Chapter 33


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Down Under

On the Ipswich Coalfield, a vigorous Welsh community established itself in the town of Blackstone. Lewis Thomas, of Talybont, Cardiganshire became known as the king of the Queensland coalfields. His house, Brynhyfryd became a center of Welsh cultural activities for many years. The St. David's Society began the Blackstone Eisteddfod in 1887. The modern Australia-wide Eisteddfod movement derives from these beginnings; they have developed into well-recognized breeding grounds for the nurturing of musical and artistic talents throughout the country.

It is in industry, however, that Welsh people in Australia have made their presence felt most strongly. As in Pennsylvania, their long experience in mining helped them to become foremen and leaders, engineers and draughtsmen as well as workers on the coalface. In the two developments that have shaped much of the history of modern Australia, Welshmen were important: Federation and the Australian Labour Party.

The principal architect of the federal constitution was Sir Samuel Walker Griffith from Merthyr Tydfil; an early leader of the Labour movement and Prime Minister of Australia from 1915-23 was William Morris Hughes (the Little Digger); and the first Labour Premier of South Australia was Welsh-born Thomas Price. In many other areas of Australian life, Welsh men and women have played important, if unheralded roles.

As in many other areas in the world where Welsh have settled, gradual dispersion into the general population has meant a decline in their cultural activities. Not only that, but recent emigrants from Wales have been mainly monoglot English, reflecting the great decline in the Welsh language even in the homeland during the last fifty years.

As in the United States, there are very few chapels in Australia that still continue to offer services in the Welsh language. To cater to a belated Celtic revival, however, some Australian radio stations offer programs about Wales and even offer Welsh language classes, and many cities continue to conduct annual Cymanfaoedd Ganu and eisteddfodau with the proceedings mostly in English.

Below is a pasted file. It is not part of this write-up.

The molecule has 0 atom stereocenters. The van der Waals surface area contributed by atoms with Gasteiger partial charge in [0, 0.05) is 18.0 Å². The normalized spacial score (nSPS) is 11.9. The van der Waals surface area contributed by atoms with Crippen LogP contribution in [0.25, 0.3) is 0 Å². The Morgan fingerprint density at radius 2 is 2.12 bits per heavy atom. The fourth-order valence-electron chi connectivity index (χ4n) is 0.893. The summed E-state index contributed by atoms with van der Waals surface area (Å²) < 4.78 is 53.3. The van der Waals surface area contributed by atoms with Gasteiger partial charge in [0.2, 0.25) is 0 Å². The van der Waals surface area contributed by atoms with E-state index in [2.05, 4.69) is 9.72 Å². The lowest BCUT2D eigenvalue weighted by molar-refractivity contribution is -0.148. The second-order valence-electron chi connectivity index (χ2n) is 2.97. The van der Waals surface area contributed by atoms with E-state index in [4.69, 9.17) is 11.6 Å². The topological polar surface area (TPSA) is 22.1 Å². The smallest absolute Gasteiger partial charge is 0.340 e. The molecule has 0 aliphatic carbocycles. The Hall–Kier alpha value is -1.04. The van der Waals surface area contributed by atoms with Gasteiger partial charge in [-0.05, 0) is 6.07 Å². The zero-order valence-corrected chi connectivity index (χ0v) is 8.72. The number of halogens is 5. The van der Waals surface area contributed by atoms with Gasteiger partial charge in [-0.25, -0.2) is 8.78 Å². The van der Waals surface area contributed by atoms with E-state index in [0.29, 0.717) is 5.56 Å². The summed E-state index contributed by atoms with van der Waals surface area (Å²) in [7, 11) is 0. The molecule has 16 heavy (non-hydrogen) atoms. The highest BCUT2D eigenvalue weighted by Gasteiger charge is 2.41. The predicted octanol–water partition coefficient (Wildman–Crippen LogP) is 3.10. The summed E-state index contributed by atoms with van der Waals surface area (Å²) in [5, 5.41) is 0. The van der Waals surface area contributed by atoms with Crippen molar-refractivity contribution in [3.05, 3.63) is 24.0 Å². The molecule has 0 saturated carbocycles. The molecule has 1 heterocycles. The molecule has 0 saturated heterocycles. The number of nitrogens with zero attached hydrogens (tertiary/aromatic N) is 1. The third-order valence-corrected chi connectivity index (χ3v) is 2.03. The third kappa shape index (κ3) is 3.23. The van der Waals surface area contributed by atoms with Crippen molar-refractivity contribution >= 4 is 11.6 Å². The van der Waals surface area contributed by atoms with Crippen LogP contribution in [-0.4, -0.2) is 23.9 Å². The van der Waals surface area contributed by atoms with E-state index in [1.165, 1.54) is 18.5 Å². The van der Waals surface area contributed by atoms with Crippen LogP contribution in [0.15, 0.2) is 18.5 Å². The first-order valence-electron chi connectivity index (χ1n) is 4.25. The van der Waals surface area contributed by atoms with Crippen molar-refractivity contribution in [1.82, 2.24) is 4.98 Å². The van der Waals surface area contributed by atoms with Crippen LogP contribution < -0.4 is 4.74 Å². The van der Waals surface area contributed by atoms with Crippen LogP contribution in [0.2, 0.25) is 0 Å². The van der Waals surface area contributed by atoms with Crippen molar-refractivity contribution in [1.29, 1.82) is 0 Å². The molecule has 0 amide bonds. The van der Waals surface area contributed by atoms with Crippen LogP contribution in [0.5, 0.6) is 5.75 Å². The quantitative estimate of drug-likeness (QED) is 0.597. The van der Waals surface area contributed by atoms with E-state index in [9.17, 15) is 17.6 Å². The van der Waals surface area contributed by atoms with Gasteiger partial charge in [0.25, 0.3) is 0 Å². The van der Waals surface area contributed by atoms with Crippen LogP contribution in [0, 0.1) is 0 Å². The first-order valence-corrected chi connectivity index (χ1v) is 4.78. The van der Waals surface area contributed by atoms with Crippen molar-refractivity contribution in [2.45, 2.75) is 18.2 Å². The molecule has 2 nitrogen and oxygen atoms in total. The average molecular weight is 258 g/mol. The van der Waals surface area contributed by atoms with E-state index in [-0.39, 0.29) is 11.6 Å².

Welsh groups were also active in New Zealand, where (as in Australia) vast distances between settlements have prevented much communication between them. A Cymanfa Ganu is still held yearly in Aukland, and once every two years in Christchurch. Canterbury also has an active Welsh society. The sign "Welshtown" in a now deserted gold mining area of the South Island points to former Welsh settlement and activities in that area.

New Zealand rugby teams still discuss the world-beating Welsh teams of the 1970's, and on a recent tour of the country, the author found that the story of the 1905 defeat of the Kiwis by Wales has become a legend, passed on from generation to generation (New Zealand claimed to have been cheated out of a touchdown at Cardiff's famous Arms Park that would have won the game).

For all the Welsh in the United States, Canada, Australia, New Zealand and Patagonia, it is heartening that Wales has its own Assembly at long last. Unlike such settlers as the Quebecois of Canada, fearful of losing their distinct identity, but who have a French "homeland" across the sea to replenish and sustain them, the Welsh who live overseas have not had the luxury of a Welsh heartland, where the language obtains pride of place and is universally spoken. They consequently must do much more to help preserve their own homeland and to ensure that the language and culture of Wales does not soon disappear into the Celtic mists, never to be revived as a living, breathing natural entity. They must heed the words of such fighters for the cause as Dafydd Iwan, who reminds us that he knows what is "right and proper" for the survival of his beloved land.

Chapter 34: Conclusion
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